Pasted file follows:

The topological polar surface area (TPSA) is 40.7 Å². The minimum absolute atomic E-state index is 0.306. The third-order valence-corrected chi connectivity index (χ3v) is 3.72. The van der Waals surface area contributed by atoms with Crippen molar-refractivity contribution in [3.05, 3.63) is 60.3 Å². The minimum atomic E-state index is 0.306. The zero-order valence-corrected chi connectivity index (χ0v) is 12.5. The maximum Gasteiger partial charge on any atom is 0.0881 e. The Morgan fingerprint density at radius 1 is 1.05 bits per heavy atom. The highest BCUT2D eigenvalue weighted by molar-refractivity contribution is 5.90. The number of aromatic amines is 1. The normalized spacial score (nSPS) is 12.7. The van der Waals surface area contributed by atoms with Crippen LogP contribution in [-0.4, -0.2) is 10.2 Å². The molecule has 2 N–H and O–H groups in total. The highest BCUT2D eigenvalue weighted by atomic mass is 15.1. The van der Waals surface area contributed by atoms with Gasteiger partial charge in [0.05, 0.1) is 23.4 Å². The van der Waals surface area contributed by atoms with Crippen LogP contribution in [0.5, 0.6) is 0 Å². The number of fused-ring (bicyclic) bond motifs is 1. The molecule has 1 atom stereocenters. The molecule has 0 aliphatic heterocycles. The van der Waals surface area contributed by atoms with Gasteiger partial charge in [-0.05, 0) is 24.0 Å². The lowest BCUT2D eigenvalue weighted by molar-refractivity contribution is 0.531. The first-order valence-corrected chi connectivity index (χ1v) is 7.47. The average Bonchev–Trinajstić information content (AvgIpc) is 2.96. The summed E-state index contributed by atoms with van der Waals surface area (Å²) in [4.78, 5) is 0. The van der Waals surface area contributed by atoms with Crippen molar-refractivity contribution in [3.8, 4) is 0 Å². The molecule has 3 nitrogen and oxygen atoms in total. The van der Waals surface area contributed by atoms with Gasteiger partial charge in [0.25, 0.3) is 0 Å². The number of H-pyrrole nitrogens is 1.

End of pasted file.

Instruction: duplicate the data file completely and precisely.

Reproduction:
The topological polar surface area (TPSA) is 40.7 Å². The minimum absolute atomic E-state index is 0.306. The third-order valence-corrected chi connectivity index (χ3v) is 3.72. The van der Waals surface area contributed by atoms with Crippen molar-refractivity contribution in [3.05, 3.63) is 60.3 Å². The minimum atomic E-state index is 0.306. The zero-order valence-corrected chi connectivity index (χ0v) is 12.5. The maximum Gasteiger partial charge on any atom is 0.0881 e. The Morgan fingerprint density at radius 1 is 1.05 bits per heavy atom. The highest BCUT2D eigenvalue weighted by molar-refractivity contribution is 5.90. The number of aromatic amines is 1. The normalized spacial score (nSPS) is 12.7. The van der Waals surface area contributed by atoms with Crippen LogP contribution in [-0.4, -0.2) is 10.2 Å². The molecule has 2 N–H and O–H groups in total. The highest BCUT2D eigenvalue weighted by atomic mass is 15.1. The van der Waals surface area contributed by atoms with Gasteiger partial charge in [0.05, 0.1) is 23.4 Å². The van der Waals surface area contributed by atoms with Crippen LogP contribution in [0.5, 0.6) is 0 Å². The number of fused-ring (bicyclic) bond motifs is 1. The molecule has 1 atom stereocenters. The molecule has 0 aliphatic heterocycles. The van der Waals surface area contributed by atoms with Gasteiger partial charge in [-0.05, 0) is 24.0 Å². The lowest BCUT2D eigenvalue weighted by molar-refractivity contribution is 0.531. The first-order valence-corrected chi connectivity index (χ1v) is 7.47. The average Bonchev–Trinajstić information content (AvgIpc) is 2.96. The summed E-state index contributed by atoms with van der Waals surface area (Å²) in [4.78, 5) is 0. The van der Waals surface area contributed by atoms with Crippen molar-refractivity contribution in [3.8, 4) is 0 Å². The molecule has 3 nitrogen and oxygen atoms in total. The van der Waals surface area contributed by atoms with Gasteiger partial charge in [0.25, 0.3) is 0 Å². The number of H-pyrrole nitrogens is 1.